We’re currently monitoring the Federal Trade Commission’s proposed rule that would ban the use of noncompete agreements with workers nationwide, including with independent contractors. If the rule becomes final, existing noncompete agreements will have to be rescinded within 180 days, and employers will have to send individual notices to their current and former workers that the noncompete is no longer in effect. The proposed rule is expected to be widely challenged, but it’s definitely one to keep an eye on.
In January 2023, the FTC announced a rule proposal to retroactively ban noncompete agreements with all workers nationwide. (Note: The proposed ban would not eliminate noncompetes in most business purchase agreements.) Specifically, the proposal would mean that businesses would no longer be able to restrict former employees from going to work for competitors or starting their own competing business. The FTC has even estimated that banning noncompetes would double the number of companies founded by former employees. Even attempting to get a worker to sign a noncompete agreement would violate the FTC’s proposed rule.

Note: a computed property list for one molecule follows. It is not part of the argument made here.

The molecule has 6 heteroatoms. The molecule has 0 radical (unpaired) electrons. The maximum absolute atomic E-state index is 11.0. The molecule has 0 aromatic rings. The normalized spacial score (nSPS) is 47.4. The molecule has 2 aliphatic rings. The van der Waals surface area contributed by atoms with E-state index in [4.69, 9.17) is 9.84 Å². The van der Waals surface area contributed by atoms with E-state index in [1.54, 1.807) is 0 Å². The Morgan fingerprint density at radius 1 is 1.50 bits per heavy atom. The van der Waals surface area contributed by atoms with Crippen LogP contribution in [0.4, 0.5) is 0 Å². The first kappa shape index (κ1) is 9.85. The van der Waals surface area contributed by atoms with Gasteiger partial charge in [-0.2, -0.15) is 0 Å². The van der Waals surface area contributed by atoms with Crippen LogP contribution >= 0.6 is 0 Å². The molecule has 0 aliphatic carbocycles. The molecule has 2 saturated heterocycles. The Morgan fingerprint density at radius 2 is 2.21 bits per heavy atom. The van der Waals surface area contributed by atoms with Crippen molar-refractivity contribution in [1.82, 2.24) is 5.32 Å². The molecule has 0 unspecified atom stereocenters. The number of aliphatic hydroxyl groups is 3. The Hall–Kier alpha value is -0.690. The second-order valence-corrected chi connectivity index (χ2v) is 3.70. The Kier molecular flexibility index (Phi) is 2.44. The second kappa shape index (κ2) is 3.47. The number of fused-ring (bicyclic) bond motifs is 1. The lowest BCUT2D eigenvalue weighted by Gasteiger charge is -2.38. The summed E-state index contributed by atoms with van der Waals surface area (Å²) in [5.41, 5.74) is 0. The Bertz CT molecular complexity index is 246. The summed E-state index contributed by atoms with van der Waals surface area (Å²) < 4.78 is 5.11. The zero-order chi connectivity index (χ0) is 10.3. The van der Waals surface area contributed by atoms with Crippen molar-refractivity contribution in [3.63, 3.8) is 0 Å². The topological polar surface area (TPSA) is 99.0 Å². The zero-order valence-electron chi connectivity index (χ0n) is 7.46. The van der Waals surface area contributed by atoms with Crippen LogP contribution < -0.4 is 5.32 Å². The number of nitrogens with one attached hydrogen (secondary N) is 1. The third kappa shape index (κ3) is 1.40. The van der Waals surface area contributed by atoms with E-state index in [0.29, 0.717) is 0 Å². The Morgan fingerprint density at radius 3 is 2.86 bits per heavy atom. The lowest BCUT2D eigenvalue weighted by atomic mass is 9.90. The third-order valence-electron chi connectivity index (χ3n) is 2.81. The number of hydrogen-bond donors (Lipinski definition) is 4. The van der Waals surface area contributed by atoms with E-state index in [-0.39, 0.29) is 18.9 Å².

The FTC’s proposal is a long way from becoming the law of the land. And any final rule could look very different from what has currently been proposed. The FTC is currently seeking comment on a number of closely related issues, such as whether the proposed ban should apply to franchisees, senior executives, or other highly paid workers.
Until then, Ohio law permits noncompete agreements as long as they are reasonable:
If you have questions about your company’s noncompete agreements or other ways of protecting confidential and proprietary information, please schedule a consultation below.